AFCC is the Association of Family and Conciliation Courts; a non-profit organization which is the premier interdisciplinary and international association of professionals dedicated to the resolution of family conflict. AFCC members are the leading practitioners, researchers, teachers and policymakers in the family court arena
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Board of Directors
Meet the AFCC Alberta Chapter Board of Directors
AFCC is unique as a professional association as its members do not all share a common profession. AFCC members are members of the judiciary, lawyers, mediators, psychologists, researchers, academics, counselors, Court Commissioners, custody evaluators, psychiatrists, parenting coordinators, Court Administrators, social workers, parent educators, financial professionals, and students.
The Association of Family and Conciliation Courts ("AFCC") is an international network of professionals assisting in the family law arena. AFCC has several chapters in the United States of America, Australia and Canada. AFCC members share a strong commitment to education, innovation and collaboration in order to benefit communities, empower families and promote a healthy future of children. There are presently 23 chapters of the AFCC. Alberta officially gained its chapter status in 2015. The Alberta Chapter of the AFCC gained incorporation status under the Societies Act of the Government of Alberta, and is a registered charity under the Canada Income Tax Act. The AFCC Alberta Chapter acts as a non-profit organization.
Alberta AFCC provides its members with a variety of benefits; conferences, webinars and training in relevant areas such as Parenting Coordination, Arbitration, reviewing Alberta Court of King's Bench Family Practice Notes 7 and 8 ("PN7 and PN8 interventions"), lunch and learns, and dinner meetings in both Calgary and Edmonton. Along with funds from the parenting organization, Alberta AFCC has provided scholarships to AFCC and Alberta AFCC conferences, and awards a free membership, on merit, once each year. A self-identified list of Parenting Experts conducting interventions or assessments under the Alberta Court of Queen’s Bench Family Law Practice Notes 7 and 8 was created for the benefit of Albertans (the "Referral List"). The Referral List is one of the only resources recognized by the Court of Queen's Bench as providing a roster of psychologists and social workers who conduct various PN7 interventions in Alberta.
Members of the AFCC Alberta Chapter are committed to bettering family reconciliation in the beautiful province of Alberta.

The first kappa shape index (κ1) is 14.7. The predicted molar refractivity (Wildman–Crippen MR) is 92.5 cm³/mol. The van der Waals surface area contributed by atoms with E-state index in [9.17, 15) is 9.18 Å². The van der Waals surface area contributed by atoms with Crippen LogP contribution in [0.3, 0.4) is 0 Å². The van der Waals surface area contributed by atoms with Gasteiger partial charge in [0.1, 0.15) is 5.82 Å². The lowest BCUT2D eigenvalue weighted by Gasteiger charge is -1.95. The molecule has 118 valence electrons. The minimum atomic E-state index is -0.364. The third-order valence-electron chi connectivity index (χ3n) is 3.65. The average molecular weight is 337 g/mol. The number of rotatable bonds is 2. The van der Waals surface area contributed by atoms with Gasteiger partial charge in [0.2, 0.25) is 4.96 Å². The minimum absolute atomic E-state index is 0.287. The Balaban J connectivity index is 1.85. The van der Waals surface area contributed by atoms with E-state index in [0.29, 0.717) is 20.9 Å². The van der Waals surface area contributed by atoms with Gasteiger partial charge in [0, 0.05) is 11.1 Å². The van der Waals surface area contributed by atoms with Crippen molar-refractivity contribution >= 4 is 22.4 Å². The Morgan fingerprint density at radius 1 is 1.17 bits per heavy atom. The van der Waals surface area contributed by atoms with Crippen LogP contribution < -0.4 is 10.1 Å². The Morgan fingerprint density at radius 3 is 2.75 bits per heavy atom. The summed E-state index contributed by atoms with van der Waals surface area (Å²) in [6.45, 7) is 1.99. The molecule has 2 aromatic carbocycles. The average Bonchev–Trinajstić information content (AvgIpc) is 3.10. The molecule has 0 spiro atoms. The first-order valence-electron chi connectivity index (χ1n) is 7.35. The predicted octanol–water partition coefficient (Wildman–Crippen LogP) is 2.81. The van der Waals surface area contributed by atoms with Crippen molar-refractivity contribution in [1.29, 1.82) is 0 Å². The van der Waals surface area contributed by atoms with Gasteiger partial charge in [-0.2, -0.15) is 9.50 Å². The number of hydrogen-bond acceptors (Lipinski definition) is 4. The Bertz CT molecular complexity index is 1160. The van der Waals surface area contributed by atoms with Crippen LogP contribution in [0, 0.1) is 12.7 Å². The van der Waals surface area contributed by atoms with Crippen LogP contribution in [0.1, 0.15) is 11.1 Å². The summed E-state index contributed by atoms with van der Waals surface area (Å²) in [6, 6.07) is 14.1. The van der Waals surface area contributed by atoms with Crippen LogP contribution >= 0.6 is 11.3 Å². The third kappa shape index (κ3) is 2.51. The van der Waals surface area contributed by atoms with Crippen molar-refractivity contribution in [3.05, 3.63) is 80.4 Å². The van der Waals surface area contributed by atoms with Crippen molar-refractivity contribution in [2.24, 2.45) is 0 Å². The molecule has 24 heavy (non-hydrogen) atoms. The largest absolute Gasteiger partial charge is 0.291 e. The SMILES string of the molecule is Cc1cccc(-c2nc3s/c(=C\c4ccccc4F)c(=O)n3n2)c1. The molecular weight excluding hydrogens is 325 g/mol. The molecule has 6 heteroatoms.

AFCC is an interdisciplinary, international association of professionals dedicated to improving the lives of children and families through the resolution of family conflict.
AFCC promotes a collaborative approach to serving the needs of children among those who work in and with family law systems, encouraging education, research and innovation and identifying best practices.
A justice system in which all professionals work collaboratively through education, support, and access to services to achieve the best possible outcome for children and families.
Collaboration and respect among professions and disciplines.
Learning through inquiry, discussion and debate.
Innovation in addressing the needs of families and children in conflict.
Diversity in family structures
Empowering families to resolve conflict and make decisions about their future.
Message from the AFCC Alberta Chapter Past-President,
Judith Lake C. Med.
Hello. I am so excited and grateful to be able to play a role in this wonderful organization. I have been a member of AFCC since 2012 and have found the resources and opportunities invaluable. As a mediator, most of my work is done in isolation. Before joining AFCC, I rarely had a chance to talk with others outside the mediation world who were providing assistance to those going through separation and divorce and experiencing family conflict. I had many questions: What happened to mediated agreements if they were used in court? What might I include or do differently that would be helpful to lawyers creating minutes of settlement? What is most important to share with mediation clients looking for counselling services for themselves and their children? Being a part of AFCC has provided the answers to these questions and many more.